Rookie forward Rui Hachimura is focused on his job, serious about what he needs to do to get better.
Hachimura used his downtime during the NBA hiatus to add bulk to his 6-foot-8 (203-cm) frame.
The Gonzaga University product also participated in a Black Lives Matter march in Washington, D.C., with Washington Wizards teammates and members of the Washington Mystics, the city’s WNBA club, on June 19. Each year Juneteenth commemorates slaves being freed in Texas on June 19, 1865.
In these unprecedented times, Hachimura is preparing his body and mind for the present and the future. He’s also been studying about taxes.
The Wizards arrived in Orlando, Florida, on July 7 to get ready for the NBA restart. Before resuming workouts and normal NBA activities, Hachimura and the rest of the team were required to self-quarantine for 34 hours.
It wasn’t a big deal, the 22-year-old Hachimura insisted.
“I was forewarned, so I was prepared for it,” the Toyama native said in an interview posted on the team’s website. “Thirty-four hours is really nothing compared to the past 3-4 months that we’ve had to self-isolate.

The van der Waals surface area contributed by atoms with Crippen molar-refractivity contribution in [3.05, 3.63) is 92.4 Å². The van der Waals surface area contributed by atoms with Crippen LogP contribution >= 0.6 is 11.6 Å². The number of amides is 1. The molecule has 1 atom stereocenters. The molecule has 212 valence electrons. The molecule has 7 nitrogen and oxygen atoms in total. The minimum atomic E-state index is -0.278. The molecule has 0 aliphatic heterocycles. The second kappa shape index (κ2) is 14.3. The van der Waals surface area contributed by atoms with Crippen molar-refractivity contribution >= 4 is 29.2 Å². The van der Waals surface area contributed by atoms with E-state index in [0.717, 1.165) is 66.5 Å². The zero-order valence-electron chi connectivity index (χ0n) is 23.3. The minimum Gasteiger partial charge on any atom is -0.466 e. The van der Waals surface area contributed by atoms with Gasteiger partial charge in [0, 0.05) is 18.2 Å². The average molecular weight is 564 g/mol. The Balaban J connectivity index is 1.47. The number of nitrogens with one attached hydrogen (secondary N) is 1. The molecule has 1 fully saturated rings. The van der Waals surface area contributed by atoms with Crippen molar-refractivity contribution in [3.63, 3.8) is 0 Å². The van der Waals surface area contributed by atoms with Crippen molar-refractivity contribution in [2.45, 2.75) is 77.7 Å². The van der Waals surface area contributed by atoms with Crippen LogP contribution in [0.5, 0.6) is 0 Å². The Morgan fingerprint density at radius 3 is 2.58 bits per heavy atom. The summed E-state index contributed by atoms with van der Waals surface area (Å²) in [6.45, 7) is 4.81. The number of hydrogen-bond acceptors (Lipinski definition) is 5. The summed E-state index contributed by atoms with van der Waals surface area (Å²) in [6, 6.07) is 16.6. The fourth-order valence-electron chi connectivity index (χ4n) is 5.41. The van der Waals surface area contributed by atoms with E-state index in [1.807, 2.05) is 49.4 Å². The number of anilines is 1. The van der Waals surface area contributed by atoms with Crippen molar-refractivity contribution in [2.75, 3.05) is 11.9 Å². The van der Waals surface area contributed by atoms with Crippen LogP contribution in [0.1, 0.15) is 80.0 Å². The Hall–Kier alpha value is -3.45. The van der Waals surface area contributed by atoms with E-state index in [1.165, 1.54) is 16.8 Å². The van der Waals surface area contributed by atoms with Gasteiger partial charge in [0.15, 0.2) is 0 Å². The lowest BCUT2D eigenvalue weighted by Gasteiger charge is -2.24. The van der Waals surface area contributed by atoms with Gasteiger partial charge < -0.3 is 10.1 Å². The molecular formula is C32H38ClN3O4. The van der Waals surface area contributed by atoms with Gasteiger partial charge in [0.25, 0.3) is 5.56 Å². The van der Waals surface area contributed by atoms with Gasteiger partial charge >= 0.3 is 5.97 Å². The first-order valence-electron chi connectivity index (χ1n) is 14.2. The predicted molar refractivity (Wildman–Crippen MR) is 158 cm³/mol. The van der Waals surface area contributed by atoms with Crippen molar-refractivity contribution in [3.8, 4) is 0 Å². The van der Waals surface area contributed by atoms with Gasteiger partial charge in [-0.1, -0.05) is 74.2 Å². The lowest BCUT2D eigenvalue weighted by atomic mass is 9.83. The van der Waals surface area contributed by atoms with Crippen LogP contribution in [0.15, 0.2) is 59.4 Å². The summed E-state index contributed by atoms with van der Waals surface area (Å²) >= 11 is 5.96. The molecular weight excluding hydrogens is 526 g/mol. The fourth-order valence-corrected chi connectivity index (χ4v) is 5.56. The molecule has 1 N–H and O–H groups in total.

“I know some players have had their beef about this and that. But for me and our team, I think this is a great opportunity for us to be here and to compete in the restart.”
On July 9, the Wizards held their first practice at the Walt Disney World campus near Orlando, where 22 of 30 NBA teams will complete a truncated regular season. Each team will play eight more games.
But first things first. The Wizards have three scheduled scrimmages: on July 22 against the Denver Nuggets, on July 25 against the Los Angeles Clippers, and on July 27 against the Los Angeles Lakers.
Sixteen teams will qualify for the playoffs. The Wizards (24-40) are in ninth place in the Eastern Conference, 5 1/2 games behind the Orlando Magic in the standings. If the Wizards move within four games of the Magic or whichever team is in eighth place, they will advance to a play-in tournament to determine final playoff spots. The Wizards are set to play in their first of eight remaining regular-season games on July 31 against the Phoenix Suns.